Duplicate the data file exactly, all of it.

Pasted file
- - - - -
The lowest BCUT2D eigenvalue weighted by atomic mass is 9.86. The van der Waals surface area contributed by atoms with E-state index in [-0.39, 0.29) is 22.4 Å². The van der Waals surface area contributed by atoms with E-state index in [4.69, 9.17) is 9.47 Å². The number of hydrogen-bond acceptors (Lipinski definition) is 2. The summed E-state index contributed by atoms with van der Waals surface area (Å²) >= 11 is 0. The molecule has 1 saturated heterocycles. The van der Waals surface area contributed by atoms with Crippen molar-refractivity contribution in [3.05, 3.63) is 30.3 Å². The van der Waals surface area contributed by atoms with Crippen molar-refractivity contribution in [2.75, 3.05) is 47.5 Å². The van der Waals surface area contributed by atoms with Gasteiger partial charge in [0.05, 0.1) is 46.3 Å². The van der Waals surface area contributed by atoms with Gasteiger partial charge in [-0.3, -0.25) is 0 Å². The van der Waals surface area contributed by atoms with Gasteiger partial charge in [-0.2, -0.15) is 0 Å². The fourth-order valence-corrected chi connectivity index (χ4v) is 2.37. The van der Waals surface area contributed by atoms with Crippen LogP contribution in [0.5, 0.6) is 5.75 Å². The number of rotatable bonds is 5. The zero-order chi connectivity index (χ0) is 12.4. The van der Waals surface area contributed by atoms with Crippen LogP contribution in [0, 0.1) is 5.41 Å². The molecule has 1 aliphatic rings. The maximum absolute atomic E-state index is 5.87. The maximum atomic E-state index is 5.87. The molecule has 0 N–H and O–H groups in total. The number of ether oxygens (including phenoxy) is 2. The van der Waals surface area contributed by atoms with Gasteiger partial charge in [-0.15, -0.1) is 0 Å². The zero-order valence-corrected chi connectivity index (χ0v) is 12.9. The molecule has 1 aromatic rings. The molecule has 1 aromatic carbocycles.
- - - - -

The lowest BCUT2D eigenvalue weighted by atomic mass is 9.86. The van der Waals surface area contributed by atoms with E-state index in [-0.39, 0.29) is 22.4 Å². The van der Waals surface area contributed by atoms with E-state index in [4.69, 9.17) is 9.47 Å². The number of hydrogen-bond acceptors (Lipinski definition) is 2. The summed E-state index contributed by atoms with van der Waals surface area (Å²) >= 11 is 0. The molecule has 1 saturated heterocycles. The van der Waals surface area contributed by atoms with Crippen molar-refractivity contribution in [3.05, 3.63) is 30.3 Å². The van der Waals surface area contributed by atoms with Crippen molar-refractivity contribution in [2.75, 3.05) is 47.5 Å². The van der Waals surface area contributed by atoms with Gasteiger partial charge in [0.05, 0.1) is 46.3 Å². The van der Waals surface area contributed by atoms with Gasteiger partial charge in [-0.3, -0.25) is 0 Å². The van der Waals surface area contributed by atoms with Gasteiger partial charge in [-0.2, -0.15) is 0 Å². The fourth-order valence-corrected chi connectivity index (χ4v) is 2.37. The van der Waals surface area contributed by atoms with Crippen LogP contribution in [0.5, 0.6) is 5.75 Å². The number of rotatable bonds is 5. The zero-order chi connectivity index (χ0) is 12.4. The van der Waals surface area contributed by atoms with Crippen LogP contribution in [0, 0.1) is 5.41 Å². The molecule has 1 aliphatic rings. The maximum absolute atomic E-state index is 5.87. The maximum atomic E-state index is 5.87. The molecule has 0 N–H and O–H groups in total. The number of ether oxygens (including phenoxy) is 2. The van der Waals surface area contributed by atoms with Gasteiger partial charge in [-0.15, -0.1) is 0 Å². The zero-order valence-corrected chi connectivity index (χ0v) is 12.9. The molecule has 1 aromatic rings. The molecule has 1 aromatic carbocycles.